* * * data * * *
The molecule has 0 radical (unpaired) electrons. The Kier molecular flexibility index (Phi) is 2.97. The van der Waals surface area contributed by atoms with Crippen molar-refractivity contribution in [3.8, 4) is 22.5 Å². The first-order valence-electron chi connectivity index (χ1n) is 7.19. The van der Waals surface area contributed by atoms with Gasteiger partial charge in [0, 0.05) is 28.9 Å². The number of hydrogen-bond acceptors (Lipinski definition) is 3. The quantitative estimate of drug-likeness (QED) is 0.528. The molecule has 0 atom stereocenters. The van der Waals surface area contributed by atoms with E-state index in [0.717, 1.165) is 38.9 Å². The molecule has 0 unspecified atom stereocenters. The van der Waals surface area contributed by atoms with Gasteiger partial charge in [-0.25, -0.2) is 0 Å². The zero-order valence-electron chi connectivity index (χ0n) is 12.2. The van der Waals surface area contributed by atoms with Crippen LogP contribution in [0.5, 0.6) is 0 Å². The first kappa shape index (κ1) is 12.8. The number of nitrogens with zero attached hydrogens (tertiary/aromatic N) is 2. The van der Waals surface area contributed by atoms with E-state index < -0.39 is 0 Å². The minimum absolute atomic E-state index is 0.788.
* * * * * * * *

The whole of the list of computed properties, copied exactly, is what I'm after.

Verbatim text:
The molecule has 0 radical (unpaired) electrons. The Kier molecular flexibility index (Phi) is 2.97. The van der Waals surface area contributed by atoms with Crippen molar-refractivity contribution in [3.8, 4) is 22.5 Å². The first-order valence-electron chi connectivity index (χ1n) is 7.19. The van der Waals surface area contributed by atoms with Gasteiger partial charge in [0, 0.05) is 28.9 Å². The number of hydrogen-bond acceptors (Lipinski definition) is 3. The quantitative estimate of drug-likeness (QED) is 0.528. The molecule has 0 atom stereocenters. The van der Waals surface area contributed by atoms with E-state index in [0.717, 1.165) is 38.9 Å². The molecule has 0 unspecified atom stereocenters. The van der Waals surface area contributed by atoms with Gasteiger partial charge in [-0.25, -0.2) is 0 Å². The zero-order valence-electron chi connectivity index (χ0n) is 12.2. The van der Waals surface area contributed by atoms with Crippen LogP contribution in [0.5, 0.6) is 0 Å². The first kappa shape index (κ1) is 12.8. The number of nitrogens with zero attached hydrogens (tertiary/aromatic N) is 2. The van der Waals surface area contributed by atoms with E-state index < -0.39 is 0 Å². The minimum absolute atomic E-state index is 0.788.